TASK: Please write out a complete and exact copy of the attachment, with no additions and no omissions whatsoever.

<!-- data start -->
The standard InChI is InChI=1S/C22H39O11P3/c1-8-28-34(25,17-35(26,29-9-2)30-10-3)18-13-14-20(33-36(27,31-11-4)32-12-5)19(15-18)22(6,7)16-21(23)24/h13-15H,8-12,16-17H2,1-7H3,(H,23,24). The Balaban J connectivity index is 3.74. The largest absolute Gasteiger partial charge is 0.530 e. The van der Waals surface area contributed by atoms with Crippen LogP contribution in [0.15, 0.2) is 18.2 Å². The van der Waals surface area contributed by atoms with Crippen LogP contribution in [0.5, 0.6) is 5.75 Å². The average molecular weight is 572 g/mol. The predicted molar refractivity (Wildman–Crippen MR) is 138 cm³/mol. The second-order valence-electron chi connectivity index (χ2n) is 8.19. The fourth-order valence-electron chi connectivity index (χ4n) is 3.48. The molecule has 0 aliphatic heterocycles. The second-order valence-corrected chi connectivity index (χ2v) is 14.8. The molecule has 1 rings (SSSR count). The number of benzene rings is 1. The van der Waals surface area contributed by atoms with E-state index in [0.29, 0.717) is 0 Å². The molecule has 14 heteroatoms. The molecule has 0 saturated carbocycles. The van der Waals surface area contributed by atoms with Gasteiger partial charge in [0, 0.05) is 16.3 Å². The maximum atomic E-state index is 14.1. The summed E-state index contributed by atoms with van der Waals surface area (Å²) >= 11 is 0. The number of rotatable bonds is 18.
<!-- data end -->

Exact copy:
The standard InChI is InChI=1S/C22H39O11P3/c1-8-28-34(25,17-35(26,29-9-2)30-10-3)18-13-14-20(33-36(27,31-11-4)32-12-5)19(15-18)22(6,7)16-21(23)24/h13-15H,8-12,16-17H2,1-7H3,(H,23,24). The Balaban J connectivity index is 3.74. The largest absolute Gasteiger partial charge is 0.530 e. The van der Waals surface area contributed by atoms with Crippen LogP contribution in [0.15, 0.2) is 18.2 Å². The van der Waals surface area contributed by atoms with Crippen LogP contribution in [0.5, 0.6) is 5.75 Å². The average molecular weight is 572 g/mol. The predicted molar refractivity (Wildman–Crippen MR) is 138 cm³/mol. The second-order valence-electron chi connectivity index (χ2n) is 8.19. The fourth-order valence-electron chi connectivity index (χ4n) is 3.48. The molecule has 0 aliphatic heterocycles. The second-order valence-corrected chi connectivity index (χ2v) is 14.8. The molecule has 1 rings (SSSR count). The number of benzene rings is 1. The van der Waals surface area contributed by atoms with E-state index in [0.29, 0.717) is 0 Å². The molecule has 14 heteroatoms. The molecule has 0 saturated carbocycles. The van der Waals surface area contributed by atoms with Gasteiger partial charge in [0, 0.05) is 16.3 Å². The maximum atomic E-state index is 14.1. The summed E-state index contributed by atoms with van der Waals surface area (Å²) >= 11 is 0. The number of rotatable bonds is 18.